This research project is important in relation to two different public debates concerning children. The background to one of them are the results of several studies, according to which adopted children and young people are overrepresented in situations that indicate poor mental health. The other concerns children’s rights to their culture, stipulated by the UN Convention of the Right of the Child. The aim of the present research project is twofold and the approach is interdisciplinary. The aim of the research project is to investigate how the significance attributed to the cultural identity of intercountry adoptees has changed in the latter half of the 20th century and the meanings that have been and are given to concepts like cultural identity and cultural background in the Swedish intercountry adoption discourse.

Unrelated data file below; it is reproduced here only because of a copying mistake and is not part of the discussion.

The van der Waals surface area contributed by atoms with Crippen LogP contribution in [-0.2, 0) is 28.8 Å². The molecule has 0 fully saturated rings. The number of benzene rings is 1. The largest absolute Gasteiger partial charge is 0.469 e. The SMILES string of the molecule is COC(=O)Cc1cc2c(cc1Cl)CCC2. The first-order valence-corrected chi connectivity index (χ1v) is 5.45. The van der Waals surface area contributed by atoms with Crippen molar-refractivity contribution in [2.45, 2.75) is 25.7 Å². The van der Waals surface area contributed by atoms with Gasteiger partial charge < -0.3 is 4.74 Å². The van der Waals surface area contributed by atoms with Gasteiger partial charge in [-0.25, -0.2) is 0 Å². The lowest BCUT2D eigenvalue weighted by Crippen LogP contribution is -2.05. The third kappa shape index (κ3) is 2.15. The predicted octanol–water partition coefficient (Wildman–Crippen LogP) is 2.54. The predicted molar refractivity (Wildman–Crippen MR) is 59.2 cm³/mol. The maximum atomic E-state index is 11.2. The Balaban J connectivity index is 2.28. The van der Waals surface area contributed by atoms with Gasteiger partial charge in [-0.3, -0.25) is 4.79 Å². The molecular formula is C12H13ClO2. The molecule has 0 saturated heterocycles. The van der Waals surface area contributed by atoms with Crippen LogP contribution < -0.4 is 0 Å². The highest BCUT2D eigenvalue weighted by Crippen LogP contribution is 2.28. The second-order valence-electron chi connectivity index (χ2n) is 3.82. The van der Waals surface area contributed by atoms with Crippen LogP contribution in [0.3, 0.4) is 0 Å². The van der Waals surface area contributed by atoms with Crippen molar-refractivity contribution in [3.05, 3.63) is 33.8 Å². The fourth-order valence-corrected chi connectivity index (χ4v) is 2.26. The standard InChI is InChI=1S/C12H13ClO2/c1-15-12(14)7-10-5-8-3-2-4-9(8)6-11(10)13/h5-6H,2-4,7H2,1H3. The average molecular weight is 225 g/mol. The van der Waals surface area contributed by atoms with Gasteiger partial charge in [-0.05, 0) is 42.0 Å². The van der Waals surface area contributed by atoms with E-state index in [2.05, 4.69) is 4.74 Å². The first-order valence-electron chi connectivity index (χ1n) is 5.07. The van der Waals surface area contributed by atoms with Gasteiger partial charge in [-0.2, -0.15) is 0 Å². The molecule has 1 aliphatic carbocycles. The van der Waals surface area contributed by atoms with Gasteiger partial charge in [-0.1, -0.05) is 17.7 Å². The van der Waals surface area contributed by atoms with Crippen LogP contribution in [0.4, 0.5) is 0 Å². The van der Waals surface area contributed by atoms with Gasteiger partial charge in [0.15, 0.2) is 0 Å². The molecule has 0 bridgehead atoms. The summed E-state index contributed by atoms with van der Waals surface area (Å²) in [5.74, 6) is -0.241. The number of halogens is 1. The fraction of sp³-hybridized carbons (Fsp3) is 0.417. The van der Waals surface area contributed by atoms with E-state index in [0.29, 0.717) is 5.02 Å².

Ökad rörelsefrihet för pojkar och flickor

Financed by: Vinnova och Vägverket
Project title: Ökad rörelsefrieht för pojkar och flickor
Projectdirektor: FD Åsa Aretun, tema Barn, Linköpings universitet

Aims and objectives
The aim of this project is to explore the spatial mobility of boys and girls (14 years old) in their spare time. How does boys' and girls' mobility differ? How are differences connected with gendered notions of safety and danger? We will map out their choices of routes and ways of transportation. We will interview the children about their travelling focusing on freedom of movement and restriction, their accounts of risks and notions of safety, their different needs and views of actions for more independent mobility.

Impact and results
The study contributes to a long-term accumulation of knowledge concerning gender and transports. In relation to knowledge of how gender differs in time and space the study contribute to knowledge of how women's and men's notions of safety and danger concerning everyday transports changes over the life cycle.